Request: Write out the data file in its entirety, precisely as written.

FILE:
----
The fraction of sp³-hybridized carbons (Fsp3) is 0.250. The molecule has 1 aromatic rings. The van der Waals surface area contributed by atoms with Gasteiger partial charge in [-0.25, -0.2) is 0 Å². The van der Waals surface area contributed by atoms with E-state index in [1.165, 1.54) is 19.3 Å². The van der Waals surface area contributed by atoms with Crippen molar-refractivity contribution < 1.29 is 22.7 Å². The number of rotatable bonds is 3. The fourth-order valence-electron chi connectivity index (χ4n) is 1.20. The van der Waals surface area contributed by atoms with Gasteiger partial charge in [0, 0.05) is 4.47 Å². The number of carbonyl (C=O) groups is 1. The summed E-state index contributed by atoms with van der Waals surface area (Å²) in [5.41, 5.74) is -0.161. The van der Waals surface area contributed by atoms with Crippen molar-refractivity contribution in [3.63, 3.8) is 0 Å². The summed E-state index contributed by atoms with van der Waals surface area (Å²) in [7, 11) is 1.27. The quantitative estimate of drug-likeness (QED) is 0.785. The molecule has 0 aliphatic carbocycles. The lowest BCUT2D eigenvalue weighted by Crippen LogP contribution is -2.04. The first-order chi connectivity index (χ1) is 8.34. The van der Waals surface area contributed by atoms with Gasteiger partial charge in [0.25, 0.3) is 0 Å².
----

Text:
The fraction of sp³-hybridized carbons (Fsp3) is 0.250. The molecule has 1 aromatic rings. The van der Waals surface area contributed by atoms with Gasteiger partial charge in [-0.25, -0.2) is 0 Å². The van der Waals surface area contributed by atoms with E-state index in [1.165, 1.54) is 19.3 Å². The van der Waals surface area contributed by atoms with Crippen molar-refractivity contribution < 1.29 is 22.7 Å². The number of rotatable bonds is 3. The fourth-order valence-electron chi connectivity index (χ4n) is 1.20. The van der Waals surface area contributed by atoms with Gasteiger partial charge in [0, 0.05) is 4.47 Å². The number of carbonyl (C=O) groups is 1. The summed E-state index contributed by atoms with van der Waals surface area (Å²) in [5.41, 5.74) is -0.161. The van der Waals surface area contributed by atoms with Crippen molar-refractivity contribution in [3.63, 3.8) is 0 Å². The summed E-state index contributed by atoms with van der Waals surface area (Å²) in [7, 11) is 1.27. The quantitative estimate of drug-likeness (QED) is 0.785. The molecule has 0 aliphatic carbocycles. The lowest BCUT2D eigenvalue weighted by Crippen LogP contribution is -2.04. The first-order chi connectivity index (χ1) is 8.34. The van der Waals surface area contributed by atoms with Gasteiger partial charge in [0.25, 0.3) is 0 Å².